The card — continued
The GTX 590's expansion slot covers are pierced by three dual-link DVI ports, a mini-DisplayPort connector, and as much thermal venting as the card's designers could muster. That mini-DP output supports DisplayPort 1.1a, so it's less capable in several ways than the DisplayPort 1.2 outputs on newer Radeons. Then again, those Radeons can drive only one dual-link DVI display natively; connecting more will require expensive adapters.
When it comes to truly extreme display configurations, Nvidia and AMD have taken different paths. The GTX 590's dual-link outputs will allow it to power a trio of four-megapixel monitors at once—or three smaller (~2 MP) monitors at 120Hz for wrap-around stereoscopic gaming via Nvidia's 3D Vision scheme. That DisplayPort output enables the 590 to drive four displays simultaneously, but only for productivity; multi-monitor Surround Gaming is limited to a maximum of three displays. Meanwhile, AMD isn't nearly as far down the path of cultivating support for stereoscopic 3D, but its Eyefinity multi-monitor gaming scheme will happily support six displays at once. The 6990 can do it, too, thanks to five onboard outputs and the possibility of connecting more monitors via a DisplayPort 1.2 hub. True to this mission, the 6990 also comes with more video memory than the GTX 590—2GB per GPU and 4GB total, versus 1.5GB per and 3GB total on the 590. It's up to you to choose why you get a headache: from wearing flickery glasses, or from trying to track objects across display bezel boundaries.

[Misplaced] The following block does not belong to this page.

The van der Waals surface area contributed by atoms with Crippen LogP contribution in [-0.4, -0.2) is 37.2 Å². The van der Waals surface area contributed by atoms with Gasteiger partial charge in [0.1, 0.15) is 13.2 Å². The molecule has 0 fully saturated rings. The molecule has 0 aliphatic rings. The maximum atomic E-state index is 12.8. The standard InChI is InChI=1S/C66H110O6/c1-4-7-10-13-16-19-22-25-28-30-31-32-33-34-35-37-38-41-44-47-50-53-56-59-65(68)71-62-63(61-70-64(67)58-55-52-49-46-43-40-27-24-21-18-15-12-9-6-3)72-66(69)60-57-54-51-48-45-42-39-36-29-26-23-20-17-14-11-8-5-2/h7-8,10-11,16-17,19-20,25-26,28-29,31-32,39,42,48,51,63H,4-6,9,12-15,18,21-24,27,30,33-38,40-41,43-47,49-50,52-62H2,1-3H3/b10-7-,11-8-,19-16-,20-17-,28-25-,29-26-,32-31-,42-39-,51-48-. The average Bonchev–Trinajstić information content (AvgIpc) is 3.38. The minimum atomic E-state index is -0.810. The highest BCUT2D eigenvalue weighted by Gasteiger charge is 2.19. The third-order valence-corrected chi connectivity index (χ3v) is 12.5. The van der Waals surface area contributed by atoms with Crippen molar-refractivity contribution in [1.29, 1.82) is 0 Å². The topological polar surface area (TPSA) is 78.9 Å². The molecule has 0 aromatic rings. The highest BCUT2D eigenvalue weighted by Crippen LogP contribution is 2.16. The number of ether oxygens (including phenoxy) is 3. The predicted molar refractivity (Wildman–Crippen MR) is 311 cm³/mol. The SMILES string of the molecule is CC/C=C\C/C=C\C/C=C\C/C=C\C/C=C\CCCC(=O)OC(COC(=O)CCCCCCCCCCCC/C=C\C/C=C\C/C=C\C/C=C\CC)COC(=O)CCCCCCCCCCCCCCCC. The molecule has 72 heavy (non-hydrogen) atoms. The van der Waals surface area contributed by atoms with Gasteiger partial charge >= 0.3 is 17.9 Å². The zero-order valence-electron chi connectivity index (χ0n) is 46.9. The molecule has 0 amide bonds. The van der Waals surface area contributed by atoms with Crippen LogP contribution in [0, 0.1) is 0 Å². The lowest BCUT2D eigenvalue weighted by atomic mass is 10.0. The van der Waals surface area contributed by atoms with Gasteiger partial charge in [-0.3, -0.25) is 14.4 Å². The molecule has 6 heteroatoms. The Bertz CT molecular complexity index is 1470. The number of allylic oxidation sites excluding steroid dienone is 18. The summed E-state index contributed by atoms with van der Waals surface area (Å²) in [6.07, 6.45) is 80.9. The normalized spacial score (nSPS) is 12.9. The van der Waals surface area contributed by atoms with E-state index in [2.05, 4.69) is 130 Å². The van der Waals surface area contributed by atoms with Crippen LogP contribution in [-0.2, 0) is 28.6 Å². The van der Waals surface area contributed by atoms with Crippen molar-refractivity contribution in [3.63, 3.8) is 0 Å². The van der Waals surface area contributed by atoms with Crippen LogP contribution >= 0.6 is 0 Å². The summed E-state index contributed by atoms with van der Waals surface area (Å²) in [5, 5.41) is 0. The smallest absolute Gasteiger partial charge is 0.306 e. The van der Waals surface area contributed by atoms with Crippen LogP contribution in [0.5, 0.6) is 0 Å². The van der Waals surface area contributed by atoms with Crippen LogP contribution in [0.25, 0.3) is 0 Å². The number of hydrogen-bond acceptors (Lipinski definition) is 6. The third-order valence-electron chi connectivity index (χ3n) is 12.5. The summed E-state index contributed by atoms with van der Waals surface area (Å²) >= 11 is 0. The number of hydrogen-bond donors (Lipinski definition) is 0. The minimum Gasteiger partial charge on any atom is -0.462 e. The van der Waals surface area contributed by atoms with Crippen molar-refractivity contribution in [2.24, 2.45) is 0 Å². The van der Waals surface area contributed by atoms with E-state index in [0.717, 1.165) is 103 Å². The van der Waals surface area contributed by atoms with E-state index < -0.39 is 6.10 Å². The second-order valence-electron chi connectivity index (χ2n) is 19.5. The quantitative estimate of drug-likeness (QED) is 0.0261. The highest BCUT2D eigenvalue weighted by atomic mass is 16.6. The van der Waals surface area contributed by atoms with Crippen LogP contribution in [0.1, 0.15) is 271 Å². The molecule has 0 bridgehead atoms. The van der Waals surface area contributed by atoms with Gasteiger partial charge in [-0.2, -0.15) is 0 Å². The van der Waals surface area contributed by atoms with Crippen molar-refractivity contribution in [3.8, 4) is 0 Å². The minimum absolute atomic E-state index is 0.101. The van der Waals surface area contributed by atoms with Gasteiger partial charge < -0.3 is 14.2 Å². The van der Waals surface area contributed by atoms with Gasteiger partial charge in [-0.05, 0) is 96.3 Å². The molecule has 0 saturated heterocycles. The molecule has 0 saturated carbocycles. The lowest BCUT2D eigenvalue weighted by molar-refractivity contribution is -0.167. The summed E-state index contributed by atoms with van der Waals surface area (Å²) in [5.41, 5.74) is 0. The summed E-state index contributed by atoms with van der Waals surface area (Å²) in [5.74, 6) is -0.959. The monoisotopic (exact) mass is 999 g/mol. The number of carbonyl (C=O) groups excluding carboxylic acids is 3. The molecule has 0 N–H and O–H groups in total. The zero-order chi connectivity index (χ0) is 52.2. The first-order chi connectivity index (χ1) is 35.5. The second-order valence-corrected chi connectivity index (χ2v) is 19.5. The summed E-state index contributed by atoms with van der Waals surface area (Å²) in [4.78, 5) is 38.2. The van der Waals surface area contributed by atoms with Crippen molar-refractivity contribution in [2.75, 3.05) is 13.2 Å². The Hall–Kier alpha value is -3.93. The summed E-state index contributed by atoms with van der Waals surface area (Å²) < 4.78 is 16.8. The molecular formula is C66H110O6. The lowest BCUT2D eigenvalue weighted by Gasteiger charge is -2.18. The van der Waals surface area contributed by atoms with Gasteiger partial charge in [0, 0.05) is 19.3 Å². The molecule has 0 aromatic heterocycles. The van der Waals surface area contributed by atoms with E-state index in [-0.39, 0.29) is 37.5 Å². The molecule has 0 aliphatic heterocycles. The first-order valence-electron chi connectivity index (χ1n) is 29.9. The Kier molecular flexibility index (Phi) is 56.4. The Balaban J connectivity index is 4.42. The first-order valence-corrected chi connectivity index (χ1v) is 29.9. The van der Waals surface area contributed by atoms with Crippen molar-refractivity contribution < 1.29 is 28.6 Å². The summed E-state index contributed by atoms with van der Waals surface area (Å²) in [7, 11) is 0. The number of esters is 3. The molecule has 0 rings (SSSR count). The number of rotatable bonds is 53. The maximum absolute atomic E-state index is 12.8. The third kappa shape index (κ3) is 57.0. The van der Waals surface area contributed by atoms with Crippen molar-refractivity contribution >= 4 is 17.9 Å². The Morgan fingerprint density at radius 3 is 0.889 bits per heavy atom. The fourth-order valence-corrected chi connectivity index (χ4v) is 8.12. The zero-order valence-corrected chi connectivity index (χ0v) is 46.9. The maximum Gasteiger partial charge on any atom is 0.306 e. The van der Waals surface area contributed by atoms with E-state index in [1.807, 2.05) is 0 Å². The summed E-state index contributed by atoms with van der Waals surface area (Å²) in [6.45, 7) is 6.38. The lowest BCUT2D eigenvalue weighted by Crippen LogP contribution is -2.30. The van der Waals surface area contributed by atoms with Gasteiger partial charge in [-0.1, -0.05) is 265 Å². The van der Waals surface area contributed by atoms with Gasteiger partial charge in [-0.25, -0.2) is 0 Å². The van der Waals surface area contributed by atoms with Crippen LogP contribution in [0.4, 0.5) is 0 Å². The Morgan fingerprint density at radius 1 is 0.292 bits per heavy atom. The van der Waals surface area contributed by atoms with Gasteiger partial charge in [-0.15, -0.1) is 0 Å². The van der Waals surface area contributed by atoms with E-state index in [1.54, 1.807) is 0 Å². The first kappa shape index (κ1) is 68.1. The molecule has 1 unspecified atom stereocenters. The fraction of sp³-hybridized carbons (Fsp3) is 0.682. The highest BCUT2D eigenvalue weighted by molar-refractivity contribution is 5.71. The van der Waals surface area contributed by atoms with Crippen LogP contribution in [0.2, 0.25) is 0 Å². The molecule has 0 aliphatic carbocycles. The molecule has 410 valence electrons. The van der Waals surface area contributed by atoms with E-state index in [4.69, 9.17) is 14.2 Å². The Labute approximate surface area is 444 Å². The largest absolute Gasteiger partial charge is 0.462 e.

If you're looking for an indication of the differences in philosophy between Nvidia and AMD for cards of this ilk, look no further than the picture above. The GTX 590 is shown sandwiched between Nvidia's best single-GPU card, the GeForce GTX 580, and the massive Radeon HD 6990. The GTX 580 is a very healthy 10.5", the 590 is a considerable 11", and the 6990 is just a smidgen shy of a full 12". Although the GTX 590's space requirements are definitely above the average, the 6990 will be problematic in all but the deepest PC enclosures. AMD has aimed for peak extremeness. Nvidia has tailored its solution to be a bit more of a good citizen in this way, among others.
Another way the GTX 590 aspires to be easier to get along with? Acoustics. Superficially, this card doesn't look too terribly different from its rival, with a centrally located fan flanked by dual heatsinks whose copper bases house vapor chambers. However, Nvidia says the GTX 590 isn't much louder than the GeForce GTX 580—and is thus substantially quieter than the howls-like-a-banshee 6990. We'll put that claim to the test, of course.
Otherwise, the 590 has all of the sophisticated bits you might expect from a dual-GPU solution of this sort, including a 10-phase power supply with digital VRMs and Nvidia's familiar NF200 PCI Express switch chip, which routes 16 PCIe 2.0 lanes to each GPU and another 16 lanes to the PCIe x16 slot.